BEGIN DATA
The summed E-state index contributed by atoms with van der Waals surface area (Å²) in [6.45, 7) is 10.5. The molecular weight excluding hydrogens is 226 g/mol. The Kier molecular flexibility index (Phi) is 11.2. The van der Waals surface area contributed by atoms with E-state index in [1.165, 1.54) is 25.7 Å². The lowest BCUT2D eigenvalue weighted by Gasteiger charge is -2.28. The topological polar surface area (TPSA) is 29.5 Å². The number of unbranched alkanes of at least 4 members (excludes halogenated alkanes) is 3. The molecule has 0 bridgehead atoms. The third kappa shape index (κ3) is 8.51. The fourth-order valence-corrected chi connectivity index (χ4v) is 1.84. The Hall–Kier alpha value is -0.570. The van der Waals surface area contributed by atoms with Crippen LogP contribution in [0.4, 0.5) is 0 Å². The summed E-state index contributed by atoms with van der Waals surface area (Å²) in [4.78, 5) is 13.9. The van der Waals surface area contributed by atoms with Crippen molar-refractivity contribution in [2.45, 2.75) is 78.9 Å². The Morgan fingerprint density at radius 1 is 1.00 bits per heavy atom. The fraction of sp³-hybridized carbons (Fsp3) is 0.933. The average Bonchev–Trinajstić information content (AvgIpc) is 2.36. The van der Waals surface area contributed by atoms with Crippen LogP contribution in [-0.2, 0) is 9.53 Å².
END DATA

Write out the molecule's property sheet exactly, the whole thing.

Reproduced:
The summed E-state index contributed by atoms with van der Waals surface area (Å²) in [6.45, 7) is 10.5. The molecular weight excluding hydrogens is 226 g/mol. The Kier molecular flexibility index (Phi) is 11.2. The van der Waals surface area contributed by atoms with E-state index in [1.165, 1.54) is 25.7 Å². The lowest BCUT2D eigenvalue weighted by Gasteiger charge is -2.28. The topological polar surface area (TPSA) is 29.5 Å². The number of unbranched alkanes of at least 4 members (excludes halogenated alkanes) is 3. The molecule has 0 bridgehead atoms. The third kappa shape index (κ3) is 8.51. The fourth-order valence-corrected chi connectivity index (χ4v) is 1.84. The Hall–Kier alpha value is -0.570. The van der Waals surface area contributed by atoms with Crippen LogP contribution in [0.4, 0.5) is 0 Å². The summed E-state index contributed by atoms with van der Waals surface area (Å²) in [4.78, 5) is 13.9. The van der Waals surface area contributed by atoms with Crippen molar-refractivity contribution in [2.45, 2.75) is 78.9 Å². The Morgan fingerprint density at radius 1 is 1.00 bits per heavy atom. The fraction of sp³-hybridized carbons (Fsp3) is 0.933. The average Bonchev–Trinajstić information content (AvgIpc) is 2.36. The van der Waals surface area contributed by atoms with Crippen LogP contribution in [-0.2, 0) is 9.53 Å².